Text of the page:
This important marble bust represents the young Roman emperor Marcus Aurelius.
We can attribute it to the 18th century French sculptor, Jean-Baptiste Boudard, specialist in classical sculpture.
Marcus Aurelius, emperor from 140, fought numerous wars during his
reign, a column was erected in honor of his victories in the heart of Rome. This
The latter looks a lot like Trajan's Column that we can see in Paris on Place Vendôme.
Regarding our work, his face is turned to the left, so it is ¾ face. He already presents the characteristic features of the future emperor, his eyes are elongated and wide open, his mouth is slightly fleshy but above all, it is his curly hair that allows us to recognize him. Its bits are superimposed on each other and volume is brought to the whole thanks to the trephine technique, a sort of drill bit operated by hand using a bow. This tool has been used since Antiquity to reach recesses, clear difficult-to-access parts and rough out small diameter grooves by forming cylindrical cavities. Slow but precise, the bit is intended for very fragile places and hard materials such as wood, stone and marble. The drill bit technique brings movement and depth to the whole.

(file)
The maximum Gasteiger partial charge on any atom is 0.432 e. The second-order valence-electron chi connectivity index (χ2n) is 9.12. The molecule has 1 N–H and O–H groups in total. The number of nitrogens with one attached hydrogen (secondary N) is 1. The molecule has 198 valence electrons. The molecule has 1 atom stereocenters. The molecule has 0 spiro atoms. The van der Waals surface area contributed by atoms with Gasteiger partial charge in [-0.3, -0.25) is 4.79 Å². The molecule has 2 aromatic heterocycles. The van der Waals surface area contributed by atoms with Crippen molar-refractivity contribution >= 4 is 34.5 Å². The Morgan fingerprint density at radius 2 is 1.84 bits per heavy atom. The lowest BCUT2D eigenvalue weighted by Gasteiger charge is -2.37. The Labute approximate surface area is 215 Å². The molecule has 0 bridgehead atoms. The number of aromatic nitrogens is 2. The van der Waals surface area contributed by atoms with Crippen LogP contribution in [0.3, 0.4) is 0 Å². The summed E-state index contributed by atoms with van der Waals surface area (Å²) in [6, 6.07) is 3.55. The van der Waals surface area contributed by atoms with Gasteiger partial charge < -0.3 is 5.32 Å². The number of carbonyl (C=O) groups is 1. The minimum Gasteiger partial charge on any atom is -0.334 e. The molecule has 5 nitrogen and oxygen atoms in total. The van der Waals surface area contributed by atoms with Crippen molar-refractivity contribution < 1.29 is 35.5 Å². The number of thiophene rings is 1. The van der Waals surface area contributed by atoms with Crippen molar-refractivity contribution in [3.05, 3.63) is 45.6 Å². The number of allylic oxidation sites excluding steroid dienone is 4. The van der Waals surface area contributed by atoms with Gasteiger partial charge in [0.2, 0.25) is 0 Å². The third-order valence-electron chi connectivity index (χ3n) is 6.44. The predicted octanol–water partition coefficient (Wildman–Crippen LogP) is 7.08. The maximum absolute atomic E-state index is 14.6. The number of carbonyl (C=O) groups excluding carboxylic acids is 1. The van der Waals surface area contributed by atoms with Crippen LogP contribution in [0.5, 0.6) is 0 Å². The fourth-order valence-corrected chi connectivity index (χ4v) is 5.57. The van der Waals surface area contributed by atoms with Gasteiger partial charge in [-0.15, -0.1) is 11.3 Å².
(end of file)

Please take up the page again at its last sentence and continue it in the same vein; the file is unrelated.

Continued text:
His eyes are special, to form the pupil, the artist engraved half circles instead of using the trepan technique and making hollow pupils as we can sometimes see on busts from that time. He wears a chlamys attached by a round fibula, which clearly shows his future social status, this garment was related to the militaria and was worn by the Roman emperors.
J.B. Boudard is a French sculptor, born in 1710, he became passionate about the artistic world at a very young age. In 1732, he won the Prix de Rome and left to continue his career as a sculptor there. He even obtained protection from the French embassy, but also from individuals such as the Duke of St Aignan. One of his most important works is the production of marbles for the garden of the Ducal Palace in Parma.
Marcus Aurelius, due to his importance within the Roman Empire, it was therefore obligatory to make his bust so that everyone in the Empire could recognize the one who had political and military powers. A few centuries later, remaking the portrait of emperors once again became a favorite subject and this is why we can see a revival of this type of bust in the 18th century.
Delevery information :
Please note that packing and shipping costs are not included in the price of the objects which are quoted ex shop.
Final amount including packing and shipment to be discussed with Galerie Alexandre Piatti.
11 000 €